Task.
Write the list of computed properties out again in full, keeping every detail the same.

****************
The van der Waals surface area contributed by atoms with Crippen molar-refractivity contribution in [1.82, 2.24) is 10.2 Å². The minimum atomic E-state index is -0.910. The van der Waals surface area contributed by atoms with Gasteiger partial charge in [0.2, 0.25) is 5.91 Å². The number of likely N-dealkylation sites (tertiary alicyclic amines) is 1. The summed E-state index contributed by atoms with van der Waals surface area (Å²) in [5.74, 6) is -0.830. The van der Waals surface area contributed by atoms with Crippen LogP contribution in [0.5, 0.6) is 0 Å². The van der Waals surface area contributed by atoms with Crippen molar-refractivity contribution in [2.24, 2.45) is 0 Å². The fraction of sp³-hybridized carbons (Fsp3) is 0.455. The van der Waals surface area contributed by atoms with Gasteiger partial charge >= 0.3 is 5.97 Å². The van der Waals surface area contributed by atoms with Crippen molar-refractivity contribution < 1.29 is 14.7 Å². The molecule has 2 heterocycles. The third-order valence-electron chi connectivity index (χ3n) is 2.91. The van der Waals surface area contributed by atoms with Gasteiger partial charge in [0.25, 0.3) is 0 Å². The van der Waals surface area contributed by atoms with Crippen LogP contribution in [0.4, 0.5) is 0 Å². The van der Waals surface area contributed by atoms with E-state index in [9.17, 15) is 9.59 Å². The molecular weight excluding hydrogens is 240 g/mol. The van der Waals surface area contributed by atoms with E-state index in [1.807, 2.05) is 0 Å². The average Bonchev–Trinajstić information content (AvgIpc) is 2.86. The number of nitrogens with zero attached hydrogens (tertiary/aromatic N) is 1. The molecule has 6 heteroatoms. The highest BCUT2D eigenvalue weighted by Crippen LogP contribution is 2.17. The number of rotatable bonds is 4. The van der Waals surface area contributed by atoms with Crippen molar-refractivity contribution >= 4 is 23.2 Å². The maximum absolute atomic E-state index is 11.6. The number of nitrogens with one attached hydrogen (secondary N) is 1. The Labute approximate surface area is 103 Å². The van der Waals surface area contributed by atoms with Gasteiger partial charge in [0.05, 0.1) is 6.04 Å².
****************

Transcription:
The van der Waals surface area contributed by atoms with Crippen molar-refractivity contribution in [1.82, 2.24) is 10.2 Å². The minimum atomic E-state index is -0.910. The van der Waals surface area contributed by atoms with Gasteiger partial charge in [0.2, 0.25) is 5.91 Å². The number of likely N-dealkylation sites (tertiary alicyclic amines) is 1. The summed E-state index contributed by atoms with van der Waals surface area (Å²) in [5.74, 6) is -0.830. The van der Waals surface area contributed by atoms with Crippen LogP contribution in [0.5, 0.6) is 0 Å². The van der Waals surface area contributed by atoms with Crippen molar-refractivity contribution in [2.24, 2.45) is 0 Å². The fraction of sp³-hybridized carbons (Fsp3) is 0.455. The van der Waals surface area contributed by atoms with Gasteiger partial charge >= 0.3 is 5.97 Å². The van der Waals surface area contributed by atoms with Crippen molar-refractivity contribution < 1.29 is 14.7 Å². The molecule has 2 heterocycles. The third-order valence-electron chi connectivity index (χ3n) is 2.91. The van der Waals surface area contributed by atoms with Gasteiger partial charge in [0.25, 0.3) is 0 Å². The van der Waals surface area contributed by atoms with Crippen LogP contribution in [0.4, 0.5) is 0 Å². The van der Waals surface area contributed by atoms with E-state index in [9.17, 15) is 9.59 Å². The molecular weight excluding hydrogens is 240 g/mol. The van der Waals surface area contributed by atoms with E-state index in [1.807, 2.05) is 0 Å². The average Bonchev–Trinajstić information content (AvgIpc) is 2.86. The number of nitrogens with zero attached hydrogens (tertiary/aromatic N) is 1. The molecule has 6 heteroatoms. The highest BCUT2D eigenvalue weighted by Crippen LogP contribution is 2.17. The number of rotatable bonds is 4. The van der Waals surface area contributed by atoms with Crippen molar-refractivity contribution >= 4 is 23.2 Å². The maximum absolute atomic E-state index is 11.6. The number of nitrogens with one attached hydrogen (secondary N) is 1. The Labute approximate surface area is 103 Å². The van der Waals surface area contributed by atoms with Gasteiger partial charge in [0.05, 0.1) is 6.04 Å².